|Date:||27th July 1974|
|Issue:||Volume 2, Number 8|
|Discuss:||Comments on this document|
Please note: The Irish Left Archive is provided as a non-commercial historical resource, open to all, and has reproduced this document as an accessible digital reference. Copyright remains with its original authors. If used on other sites, we would appreciate a link back and reference to the Irish Left Archive, in addition to the original creators. For re-publication, commercial, or other uses, please contact the original owners. If documents provided to the Irish Left Archive have been created for or added to other online archives, please inform us so sources can be credited.
As mentioned a couple of weeks back on this thread, here is Workers Weekly, a publication of the Workers Association, also of the British and Irish Communist Organisation. This dates from July 1974.
I have a few more of these which I will post up in future months, but I think this gives an useful insight into the political position of BICO during the early 1970s. Worth noting their stance as regards the UDA and the SDLP in the aftermath of Sunningdale. Worth noting also the following sentence…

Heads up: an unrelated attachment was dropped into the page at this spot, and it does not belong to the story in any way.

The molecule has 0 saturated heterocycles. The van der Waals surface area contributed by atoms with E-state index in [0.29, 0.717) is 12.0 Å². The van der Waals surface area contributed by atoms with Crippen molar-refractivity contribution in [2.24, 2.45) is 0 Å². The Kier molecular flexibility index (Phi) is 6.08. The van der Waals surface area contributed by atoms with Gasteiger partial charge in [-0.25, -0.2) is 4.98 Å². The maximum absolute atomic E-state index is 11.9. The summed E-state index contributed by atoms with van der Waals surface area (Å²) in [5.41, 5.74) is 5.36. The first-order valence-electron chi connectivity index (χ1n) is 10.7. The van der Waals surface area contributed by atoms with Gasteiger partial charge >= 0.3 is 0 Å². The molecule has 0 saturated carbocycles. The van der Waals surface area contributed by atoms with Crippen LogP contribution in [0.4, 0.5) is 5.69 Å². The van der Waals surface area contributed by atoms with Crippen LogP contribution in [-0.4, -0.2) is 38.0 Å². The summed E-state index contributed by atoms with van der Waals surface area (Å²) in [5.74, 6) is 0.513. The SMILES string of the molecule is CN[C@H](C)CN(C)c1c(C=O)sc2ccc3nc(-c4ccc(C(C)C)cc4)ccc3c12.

‘Granted that Catholics are not likely to be voting for out and out unionists in the near future, the Loyalists have at least attempt [sic] to get through to the SDLP, if only make it clear to all concerned (including the Catholics) that it is only their inability to get rid of their aspirations that is standing in the way of a peaceful settlement’.
They appear entirely antagonistic to a Council of Ireland and dismissive of internment and its pernicious impact on Nationalists in the North. Or how about the following?
“The Civil Rights agitation itself was an attempt to divert attention away from the need for the Catholic community to drop its anti-partitionism and integrate fully into society in Northern Ireland. Instead of facing up to the fact that their isolation from society was due to their leaders continually campaigning for destruction of the state, they insisted on blaming the ‘other side’ and attributing their (largely self-imposed) isolation solely to ‘Unionist bigotry’.”
Or what of this attitude to Irish culture?
As socialists, we have always imagined that everyone would be better off under socialism, which would be even more efficiently organized on an even larger scale than capitalism. If however socialism means confinement in a tight little turf-powered economy with everybody speaking a language that is of merely antiquarian interest to the rest of Europe, then we’ll be quite happy to settle for capitalism (and for that matter, ‘imperialism’), until something better comes along.
I leave it for your consideration.
For a further interesting - if subjective - analysis of BICO this is worth a visit .